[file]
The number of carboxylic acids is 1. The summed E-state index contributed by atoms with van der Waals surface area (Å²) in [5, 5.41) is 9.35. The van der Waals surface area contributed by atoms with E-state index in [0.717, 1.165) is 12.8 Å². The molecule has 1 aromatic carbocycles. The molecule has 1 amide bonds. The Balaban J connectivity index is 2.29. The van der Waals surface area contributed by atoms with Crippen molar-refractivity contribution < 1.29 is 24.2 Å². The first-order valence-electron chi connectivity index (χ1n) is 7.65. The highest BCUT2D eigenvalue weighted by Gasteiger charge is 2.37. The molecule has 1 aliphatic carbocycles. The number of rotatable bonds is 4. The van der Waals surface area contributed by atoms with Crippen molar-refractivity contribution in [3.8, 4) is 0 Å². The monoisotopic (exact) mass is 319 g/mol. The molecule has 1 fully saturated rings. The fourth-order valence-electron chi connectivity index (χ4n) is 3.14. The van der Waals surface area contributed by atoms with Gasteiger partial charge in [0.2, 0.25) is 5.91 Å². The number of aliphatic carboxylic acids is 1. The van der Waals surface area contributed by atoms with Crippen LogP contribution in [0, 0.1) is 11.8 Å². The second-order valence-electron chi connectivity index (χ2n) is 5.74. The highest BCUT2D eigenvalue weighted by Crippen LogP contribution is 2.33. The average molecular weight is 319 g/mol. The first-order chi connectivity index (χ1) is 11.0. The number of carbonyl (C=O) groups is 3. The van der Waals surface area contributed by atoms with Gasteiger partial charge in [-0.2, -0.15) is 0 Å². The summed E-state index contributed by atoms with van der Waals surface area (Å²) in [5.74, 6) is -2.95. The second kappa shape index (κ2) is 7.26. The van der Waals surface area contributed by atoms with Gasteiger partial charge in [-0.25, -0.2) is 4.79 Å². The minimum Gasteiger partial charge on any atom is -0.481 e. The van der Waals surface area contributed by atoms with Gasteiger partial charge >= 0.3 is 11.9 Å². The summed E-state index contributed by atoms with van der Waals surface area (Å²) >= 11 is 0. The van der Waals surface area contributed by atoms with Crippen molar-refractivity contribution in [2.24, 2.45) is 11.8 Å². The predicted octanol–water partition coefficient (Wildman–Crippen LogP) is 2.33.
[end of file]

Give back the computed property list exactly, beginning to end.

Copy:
The number of carboxylic acids is 1. The summed E-state index contributed by atoms with van der Waals surface area (Å²) in [5, 5.41) is 9.35. The van der Waals surface area contributed by atoms with E-state index in [0.717, 1.165) is 12.8 Å². The molecule has 1 aromatic carbocycles. The molecule has 1 amide bonds. The Balaban J connectivity index is 2.29. The van der Waals surface area contributed by atoms with Crippen molar-refractivity contribution < 1.29 is 24.2 Å². The first-order valence-electron chi connectivity index (χ1n) is 7.65. The highest BCUT2D eigenvalue weighted by Gasteiger charge is 2.37. The molecule has 1 aliphatic carbocycles. The number of rotatable bonds is 4. The van der Waals surface area contributed by atoms with Crippen molar-refractivity contribution in [3.8, 4) is 0 Å². The monoisotopic (exact) mass is 319 g/mol. The molecule has 1 fully saturated rings. The fourth-order valence-electron chi connectivity index (χ4n) is 3.14. The van der Waals surface area contributed by atoms with Gasteiger partial charge in [0.2, 0.25) is 5.91 Å². The number of aliphatic carboxylic acids is 1. The van der Waals surface area contributed by atoms with Crippen LogP contribution in [0, 0.1) is 11.8 Å². The second-order valence-electron chi connectivity index (χ2n) is 5.74. The highest BCUT2D eigenvalue weighted by Crippen LogP contribution is 2.33. The average molecular weight is 319 g/mol. The first-order chi connectivity index (χ1) is 11.0. The number of carbonyl (C=O) groups is 3. The van der Waals surface area contributed by atoms with Gasteiger partial charge in [-0.2, -0.15) is 0 Å². The summed E-state index contributed by atoms with van der Waals surface area (Å²) in [5.74, 6) is -2.95. The second kappa shape index (κ2) is 7.26. The van der Waals surface area contributed by atoms with Gasteiger partial charge in [-0.25, -0.2) is 4.79 Å². The minimum Gasteiger partial charge on any atom is -0.481 e. The van der Waals surface area contributed by atoms with Gasteiger partial charge >= 0.3 is 11.9 Å². The summed E-state index contributed by atoms with van der Waals surface area (Å²) >= 11 is 0. The van der Waals surface area contributed by atoms with Crippen molar-refractivity contribution in [2.24, 2.45) is 11.8 Å². The predicted octanol–water partition coefficient (Wildman–Crippen LogP) is 2.33.